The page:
For other examples see this:
math.ucr.edu/home/baez/physics/Relativity/SpeedOfLight/FTL.html

Woops, too slow :p
 
  • #8
jablonsky27
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Nope. Imagine you are at point a and want to send a message to point b. How will someone else sweeping a light across from point a to point b help you send a message? You have no control over the moving "spot" of light so you cannot "modulate" it to create a message.

Of course the person sweeping the light can send you a message by flicking his light on and off. But there's nothing "faster than light" about that.


I almost forgot. To anyone interested in these kinds of things, Moses Fayngold wrote a nice little book a few years ago titled "Special Relativity & Motion Faster Than Light". I recommend it.

How exactly can you send a message by using these photodiodes? They might fire off very quickly one after the other but I don't see how that is faster than light...? Surely you can also fire two photodiodes simultaneously? Does that mean you are transmitting a message at infinite speed?

hmmm.. good point about the photodiodes being fired simultaneously.. never thought abt it that way.. nice references Doc Al.. thanks guys..
 
  • #9
phlegmy
119
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i've just had a look at this using a source of light and two points A and B to make a triange. [on paper!!]
i got an expression for the time difference between point A receiving the light and poing B receiving the light.
then diving the distance between point A and B, by the time difference above, you end up with the speed a dot of light seem to travel from A to B if you flicked the laser pen infinatly fast and you get

V.apparant= c*sqrt((L2+L1)/(L2-L1))
where L2 and L1 are the distances from the source to points A and B respectivly.

now when L2>L1>0
V.apparant>c

and then i see!
if i imagine a photon leaving my laser pen for point A and then flicking infinatly fast to point B then, the next photon destined for point B has been given a head start, as you.re only going to start you timer once photon1 reaches point A. So by the time photon1 reaches point A, photon 2 is well on its way to pointB. [you jumped the gun, false start!]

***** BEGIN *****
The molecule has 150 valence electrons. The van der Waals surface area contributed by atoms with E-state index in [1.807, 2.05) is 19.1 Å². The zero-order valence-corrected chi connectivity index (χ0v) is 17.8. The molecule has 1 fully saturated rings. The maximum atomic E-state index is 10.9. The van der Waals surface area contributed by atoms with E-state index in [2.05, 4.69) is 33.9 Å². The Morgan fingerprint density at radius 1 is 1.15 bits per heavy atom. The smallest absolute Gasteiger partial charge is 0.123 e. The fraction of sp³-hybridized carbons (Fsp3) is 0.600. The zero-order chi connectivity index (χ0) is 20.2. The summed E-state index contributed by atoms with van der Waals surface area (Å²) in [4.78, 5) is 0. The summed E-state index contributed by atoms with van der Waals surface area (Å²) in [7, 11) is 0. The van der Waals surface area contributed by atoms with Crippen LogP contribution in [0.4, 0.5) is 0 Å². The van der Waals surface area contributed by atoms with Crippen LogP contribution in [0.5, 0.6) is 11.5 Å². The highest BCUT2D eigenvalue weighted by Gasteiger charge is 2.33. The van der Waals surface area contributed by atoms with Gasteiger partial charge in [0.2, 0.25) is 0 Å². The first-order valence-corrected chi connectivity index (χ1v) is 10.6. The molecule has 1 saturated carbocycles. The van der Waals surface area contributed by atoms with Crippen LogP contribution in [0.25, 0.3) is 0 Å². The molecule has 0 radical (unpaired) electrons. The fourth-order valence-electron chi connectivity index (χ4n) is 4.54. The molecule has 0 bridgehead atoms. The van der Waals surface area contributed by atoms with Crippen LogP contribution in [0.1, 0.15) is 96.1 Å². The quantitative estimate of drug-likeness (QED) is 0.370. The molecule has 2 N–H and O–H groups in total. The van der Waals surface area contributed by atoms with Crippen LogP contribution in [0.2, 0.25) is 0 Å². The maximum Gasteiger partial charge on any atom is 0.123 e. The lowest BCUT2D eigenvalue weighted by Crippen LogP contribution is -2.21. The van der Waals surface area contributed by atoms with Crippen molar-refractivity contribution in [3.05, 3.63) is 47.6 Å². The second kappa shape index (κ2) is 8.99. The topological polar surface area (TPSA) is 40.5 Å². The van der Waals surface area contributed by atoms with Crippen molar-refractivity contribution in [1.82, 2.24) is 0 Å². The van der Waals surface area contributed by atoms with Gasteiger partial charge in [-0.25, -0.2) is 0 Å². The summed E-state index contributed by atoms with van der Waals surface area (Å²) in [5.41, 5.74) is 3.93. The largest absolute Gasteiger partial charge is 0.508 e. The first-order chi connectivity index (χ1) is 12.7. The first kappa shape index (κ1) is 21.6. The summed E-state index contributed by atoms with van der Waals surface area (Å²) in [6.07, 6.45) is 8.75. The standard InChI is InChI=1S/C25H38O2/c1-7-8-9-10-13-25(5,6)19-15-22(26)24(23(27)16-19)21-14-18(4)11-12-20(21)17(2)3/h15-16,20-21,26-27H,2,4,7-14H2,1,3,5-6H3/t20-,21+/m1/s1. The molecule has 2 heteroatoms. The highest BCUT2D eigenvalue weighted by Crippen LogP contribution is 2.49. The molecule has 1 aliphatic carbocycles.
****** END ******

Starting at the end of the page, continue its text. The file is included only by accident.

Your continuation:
in fact you could make the velocity infinate by puttin point A and B directly opposite each other with the source in the middle, then, although A and B are separated by a distance, once light arrive at A it take NO TIME AT ALL to reach B!

i know this doesn't add much to the discussion but i rarely ever manage to "formulate" a formula. so i just had to post :D
 
  • #10
jablonsky27
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V.apparant= c*sqrt((L2+L1)/(L2-L1))
where L2 and L1 are the distances from the source to points A and B respectivly.

that doesn't look right. take and equilateral triangle. then you have L1=L2. irrespective of how fast or slow you flick the source you get V.apparent to be infinite.

i am not too good with the math, but the picture is a lot clearer in my head now than it was earlier.
 
  • #11
phlegmy
119
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if its an equilateral triangle then L1=L2
light leaves one vertex
it arrives similtaneously at the other two [call them ptA and ptB]
thus it seems it has traveled infinatly fast from A to B [thats is: there is no time interval between light arriving at A and then at B] [i even mentioned this in my above post!]

also as i said above the above formula is for when you flick the laser pen so fast "infinatly fast" that you might as well have two laser pens, one pointing at A and one at B,
obviously if you slew the pen very very slowly it won't work!